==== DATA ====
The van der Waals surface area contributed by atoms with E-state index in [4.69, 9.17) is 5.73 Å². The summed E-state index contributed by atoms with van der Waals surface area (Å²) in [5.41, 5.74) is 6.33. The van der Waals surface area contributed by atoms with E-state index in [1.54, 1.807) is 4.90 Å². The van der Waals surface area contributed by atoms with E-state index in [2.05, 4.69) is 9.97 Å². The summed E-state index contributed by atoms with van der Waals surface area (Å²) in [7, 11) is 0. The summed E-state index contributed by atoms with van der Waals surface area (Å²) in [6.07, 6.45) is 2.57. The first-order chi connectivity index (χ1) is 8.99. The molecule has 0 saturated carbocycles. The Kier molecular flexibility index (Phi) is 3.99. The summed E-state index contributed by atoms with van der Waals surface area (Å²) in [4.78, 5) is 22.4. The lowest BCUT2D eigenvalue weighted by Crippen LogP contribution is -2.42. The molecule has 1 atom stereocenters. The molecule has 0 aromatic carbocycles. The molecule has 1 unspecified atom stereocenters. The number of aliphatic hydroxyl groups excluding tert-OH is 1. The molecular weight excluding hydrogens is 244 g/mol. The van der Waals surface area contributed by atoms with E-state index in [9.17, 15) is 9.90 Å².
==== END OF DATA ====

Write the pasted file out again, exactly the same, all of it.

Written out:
The van der Waals surface area contributed by atoms with E-state index in [4.69, 9.17) is 5.73 Å². The summed E-state index contributed by atoms with van der Waals surface area (Å²) in [5.41, 5.74) is 6.33. The van der Waals surface area contributed by atoms with E-state index in [1.54, 1.807) is 4.90 Å². The van der Waals surface area contributed by atoms with E-state index in [2.05, 4.69) is 9.97 Å². The summed E-state index contributed by atoms with van der Waals surface area (Å²) in [7, 11) is 0. The summed E-state index contributed by atoms with van der Waals surface area (Å²) in [6.07, 6.45) is 2.57. The first-order chi connectivity index (χ1) is 8.99. The molecule has 0 saturated carbocycles. The Kier molecular flexibility index (Phi) is 3.99. The summed E-state index contributed by atoms with van der Waals surface area (Å²) in [4.78, 5) is 22.4. The lowest BCUT2D eigenvalue weighted by Crippen LogP contribution is -2.42. The molecule has 1 atom stereocenters. The molecule has 0 aromatic carbocycles. The molecule has 1 unspecified atom stereocenters. The number of aliphatic hydroxyl groups excluding tert-OH is 1. The molecular weight excluding hydrogens is 244 g/mol. The van der Waals surface area contributed by atoms with E-state index in [9.17, 15) is 9.90 Å².